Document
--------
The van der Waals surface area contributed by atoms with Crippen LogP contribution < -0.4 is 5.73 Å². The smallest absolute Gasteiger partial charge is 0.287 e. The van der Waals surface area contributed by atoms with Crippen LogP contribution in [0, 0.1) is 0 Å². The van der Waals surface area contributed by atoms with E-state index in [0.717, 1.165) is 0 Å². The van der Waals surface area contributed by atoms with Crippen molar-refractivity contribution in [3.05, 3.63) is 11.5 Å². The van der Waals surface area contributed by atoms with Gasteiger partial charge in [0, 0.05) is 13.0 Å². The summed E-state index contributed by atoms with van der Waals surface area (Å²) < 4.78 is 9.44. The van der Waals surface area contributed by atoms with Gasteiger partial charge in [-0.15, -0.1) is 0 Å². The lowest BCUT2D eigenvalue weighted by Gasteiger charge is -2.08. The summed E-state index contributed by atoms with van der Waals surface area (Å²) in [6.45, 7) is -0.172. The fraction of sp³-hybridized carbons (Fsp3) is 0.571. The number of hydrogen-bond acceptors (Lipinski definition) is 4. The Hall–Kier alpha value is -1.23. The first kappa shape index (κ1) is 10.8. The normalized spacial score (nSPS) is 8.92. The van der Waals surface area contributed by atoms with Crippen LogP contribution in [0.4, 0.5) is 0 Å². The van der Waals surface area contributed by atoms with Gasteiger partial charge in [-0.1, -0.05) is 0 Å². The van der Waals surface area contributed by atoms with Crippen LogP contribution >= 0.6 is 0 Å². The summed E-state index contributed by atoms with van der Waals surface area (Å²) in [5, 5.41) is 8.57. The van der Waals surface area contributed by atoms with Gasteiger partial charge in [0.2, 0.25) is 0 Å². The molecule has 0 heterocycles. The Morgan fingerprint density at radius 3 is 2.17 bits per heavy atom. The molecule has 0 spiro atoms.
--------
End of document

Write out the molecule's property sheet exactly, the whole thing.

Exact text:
The van der Waals surface area contributed by atoms with Crippen LogP contribution < -0.4 is 5.73 Å². The smallest absolute Gasteiger partial charge is 0.287 e. The van der Waals surface area contributed by atoms with Crippen LogP contribution in [0, 0.1) is 0 Å². The van der Waals surface area contributed by atoms with E-state index in [0.717, 1.165) is 0 Å². The van der Waals surface area contributed by atoms with Crippen molar-refractivity contribution in [3.05, 3.63) is 11.5 Å². The van der Waals surface area contributed by atoms with Gasteiger partial charge in [0, 0.05) is 13.0 Å². The summed E-state index contributed by atoms with van der Waals surface area (Å²) < 4.78 is 9.44. The van der Waals surface area contributed by atoms with Gasteiger partial charge in [-0.15, -0.1) is 0 Å². The lowest BCUT2D eigenvalue weighted by Gasteiger charge is -2.08. The summed E-state index contributed by atoms with van der Waals surface area (Å²) in [6.45, 7) is -0.172. The fraction of sp³-hybridized carbons (Fsp3) is 0.571. The number of hydrogen-bond acceptors (Lipinski definition) is 4. The Hall–Kier alpha value is -1.23. The first kappa shape index (κ1) is 10.8. The normalized spacial score (nSPS) is 8.92. The van der Waals surface area contributed by atoms with Crippen LogP contribution in [0.4, 0.5) is 0 Å². The van der Waals surface area contributed by atoms with Gasteiger partial charge in [-0.1, -0.05) is 0 Å². The van der Waals surface area contributed by atoms with Crippen LogP contribution >= 0.6 is 0 Å². The summed E-state index contributed by atoms with van der Waals surface area (Å²) in [5, 5.41) is 8.57. The van der Waals surface area contributed by atoms with Gasteiger partial charge in [0.2, 0.25) is 0 Å². The molecule has 0 heterocycles. The Morgan fingerprint density at radius 3 is 2.17 bits per heavy atom. The molecule has 0 spiro atoms.